Prosecutors in Washington today abandoned two felony assault charges against a lawyer in exchange for a guilty plea to misdemeanor disorderly conduct, an agreement that ends a case that the presiding judge did not want to see go to trial.
The defendant, Ning Ye, a solo defense and human rights lawyer who is licensed in New York, was charged in October 2008 for a skirmish that happened months earlier in the vestibule of a courtroom in the U.S. District Court for the District of Columbia.
Ye, who at the time was representing a man in a high-profile drug conspiracy case, was being escorted out when prosecutors say he became unruly. Ye was handcuffed and later strip-searched. He suffered cuts and bruises in the altercation.
The presiding judge, Richard Leon, rejected the government’s request that Ye serve a year of probation and take an anger management class. Leon, noting that Ye has already paid a price for injury to his reputation, sentenced Ye to a $500 fine. No probation. Ye, 57, repeatedly thanked Leon throughout today’s hearing for his “judicial wisdom.”
Ye had been pro se in his defense up until August, when a D.C. solo practitioner, Greg Smith, was tapped to represent him. For months, Leon has urged both sides to resolve the criminal case short of going to trial. Leon today praised Smith’s “tenacious” defense.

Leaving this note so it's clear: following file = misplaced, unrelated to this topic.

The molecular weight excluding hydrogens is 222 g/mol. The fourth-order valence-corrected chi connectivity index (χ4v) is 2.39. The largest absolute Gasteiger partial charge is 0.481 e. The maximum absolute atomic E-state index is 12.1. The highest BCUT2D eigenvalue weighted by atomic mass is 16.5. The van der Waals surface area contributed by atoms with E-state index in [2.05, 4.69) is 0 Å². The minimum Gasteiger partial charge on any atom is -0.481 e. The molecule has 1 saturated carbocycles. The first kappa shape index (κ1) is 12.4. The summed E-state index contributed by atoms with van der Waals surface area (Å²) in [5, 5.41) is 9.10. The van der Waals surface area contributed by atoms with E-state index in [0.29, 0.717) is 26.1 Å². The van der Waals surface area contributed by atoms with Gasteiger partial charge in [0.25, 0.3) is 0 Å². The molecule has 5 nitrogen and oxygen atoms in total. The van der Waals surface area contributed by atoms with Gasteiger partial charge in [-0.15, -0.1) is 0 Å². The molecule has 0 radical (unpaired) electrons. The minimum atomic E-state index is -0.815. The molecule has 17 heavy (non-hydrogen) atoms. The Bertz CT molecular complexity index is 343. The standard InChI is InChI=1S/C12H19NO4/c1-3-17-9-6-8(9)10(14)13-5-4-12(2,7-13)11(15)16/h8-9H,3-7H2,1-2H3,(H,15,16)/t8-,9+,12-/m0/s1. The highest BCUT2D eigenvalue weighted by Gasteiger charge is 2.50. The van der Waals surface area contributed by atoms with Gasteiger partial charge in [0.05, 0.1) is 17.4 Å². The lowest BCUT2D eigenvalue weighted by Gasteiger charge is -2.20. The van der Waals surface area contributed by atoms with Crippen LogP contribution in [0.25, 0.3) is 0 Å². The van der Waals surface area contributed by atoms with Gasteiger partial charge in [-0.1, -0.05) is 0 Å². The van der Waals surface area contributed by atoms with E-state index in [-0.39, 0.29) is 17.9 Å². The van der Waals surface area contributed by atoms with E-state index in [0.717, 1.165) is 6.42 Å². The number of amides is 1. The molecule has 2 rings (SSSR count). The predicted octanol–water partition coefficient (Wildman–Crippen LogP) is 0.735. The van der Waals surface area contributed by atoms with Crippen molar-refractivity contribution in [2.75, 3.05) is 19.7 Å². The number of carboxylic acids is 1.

Assistant U.S. Attorney Karla-Dee Clark dismissed criticism from Ye and his lawyer that the prosecution was over-reaching and that the case should not have been filed in the first place. She said the government takes “very seriously” how individuals behave. “None of this had to happen, and he knew better,” Clark said. “We sincerely hope it doesn’t happen again.”
Leon had said the case posed risks for the government, and the defense, should it have proceeded to trial. The judge has also raised concern about prosecution discretion, questioning the government’s zealous pursuit of a case against Ye.
“To say this case has had a tortured past is, I think, an understatement,” Leon said today in court. Leon said he was pleased the prosecution and defense reached an agreement in a case that boiled down to what happened between two sets of closed doors. There was no camera between the doors. Leon gave Ye 90 days to pay the fine.
Leon said he has “every confidence” that Ye has learned a hard lesson. Disrupt a court proceeding again, the judge warned, and the outcome will not be the same. The judge noted that Ye has a record now--a misdemeanor conviction. “It will not end this way,” Leon declared.